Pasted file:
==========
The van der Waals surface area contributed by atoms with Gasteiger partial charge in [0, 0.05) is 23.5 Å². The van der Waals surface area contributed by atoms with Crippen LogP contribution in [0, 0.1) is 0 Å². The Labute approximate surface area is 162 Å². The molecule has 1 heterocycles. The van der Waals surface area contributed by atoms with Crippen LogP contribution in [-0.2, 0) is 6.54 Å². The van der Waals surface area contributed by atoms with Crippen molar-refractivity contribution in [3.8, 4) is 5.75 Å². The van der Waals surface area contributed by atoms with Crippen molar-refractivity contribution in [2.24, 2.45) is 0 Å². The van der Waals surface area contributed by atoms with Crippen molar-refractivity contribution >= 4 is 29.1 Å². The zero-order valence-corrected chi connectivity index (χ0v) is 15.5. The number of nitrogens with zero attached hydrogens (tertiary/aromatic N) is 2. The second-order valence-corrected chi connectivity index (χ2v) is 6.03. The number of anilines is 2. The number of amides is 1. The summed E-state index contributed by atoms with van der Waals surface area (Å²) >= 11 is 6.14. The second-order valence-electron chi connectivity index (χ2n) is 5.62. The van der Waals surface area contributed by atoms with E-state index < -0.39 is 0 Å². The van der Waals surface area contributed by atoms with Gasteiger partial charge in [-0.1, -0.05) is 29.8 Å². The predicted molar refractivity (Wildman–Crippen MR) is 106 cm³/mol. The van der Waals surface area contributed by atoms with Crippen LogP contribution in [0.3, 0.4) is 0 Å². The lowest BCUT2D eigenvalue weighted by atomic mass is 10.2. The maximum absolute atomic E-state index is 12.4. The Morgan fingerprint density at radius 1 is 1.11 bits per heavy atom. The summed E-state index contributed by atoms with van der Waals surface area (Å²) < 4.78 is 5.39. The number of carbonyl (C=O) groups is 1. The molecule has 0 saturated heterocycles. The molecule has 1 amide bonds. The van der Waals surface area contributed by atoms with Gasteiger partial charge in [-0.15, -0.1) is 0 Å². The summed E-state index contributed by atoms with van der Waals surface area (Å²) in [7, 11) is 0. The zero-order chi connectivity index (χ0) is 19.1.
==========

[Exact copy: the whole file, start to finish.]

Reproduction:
The van der Waals surface area contributed by atoms with Gasteiger partial charge in [0, 0.05) is 23.5 Å². The van der Waals surface area contributed by atoms with Crippen LogP contribution in [0, 0.1) is 0 Å². The Labute approximate surface area is 162 Å². The molecule has 1 heterocycles. The van der Waals surface area contributed by atoms with Crippen LogP contribution in [-0.2, 0) is 6.54 Å². The van der Waals surface area contributed by atoms with Crippen molar-refractivity contribution in [3.8, 4) is 5.75 Å². The van der Waals surface area contributed by atoms with Crippen molar-refractivity contribution in [2.24, 2.45) is 0 Å². The van der Waals surface area contributed by atoms with Crippen molar-refractivity contribution >= 4 is 29.1 Å². The zero-order valence-corrected chi connectivity index (χ0v) is 15.5. The number of nitrogens with zero attached hydrogens (tertiary/aromatic N) is 2. The second-order valence-corrected chi connectivity index (χ2v) is 6.03. The number of anilines is 2. The number of amides is 1. The summed E-state index contributed by atoms with van der Waals surface area (Å²) >= 11 is 6.14. The second-order valence-electron chi connectivity index (χ2n) is 5.62. The van der Waals surface area contributed by atoms with E-state index < -0.39 is 0 Å². The van der Waals surface area contributed by atoms with Gasteiger partial charge in [-0.1, -0.05) is 29.8 Å². The predicted molar refractivity (Wildman–Crippen MR) is 106 cm³/mol. The van der Waals surface area contributed by atoms with Crippen LogP contribution in [0.3, 0.4) is 0 Å². The lowest BCUT2D eigenvalue weighted by atomic mass is 10.2. The maximum absolute atomic E-state index is 12.4. The Morgan fingerprint density at radius 1 is 1.11 bits per heavy atom. The summed E-state index contributed by atoms with van der Waals surface area (Å²) < 4.78 is 5.39. The number of carbonyl (C=O) groups is 1. The molecule has 0 saturated heterocycles. The molecule has 1 amide bonds. The van der Waals surface area contributed by atoms with Gasteiger partial charge in [-0.15, -0.1) is 0 Å². The summed E-state index contributed by atoms with van der Waals surface area (Å²) in [7, 11) is 0. The zero-order chi connectivity index (χ0) is 19.1.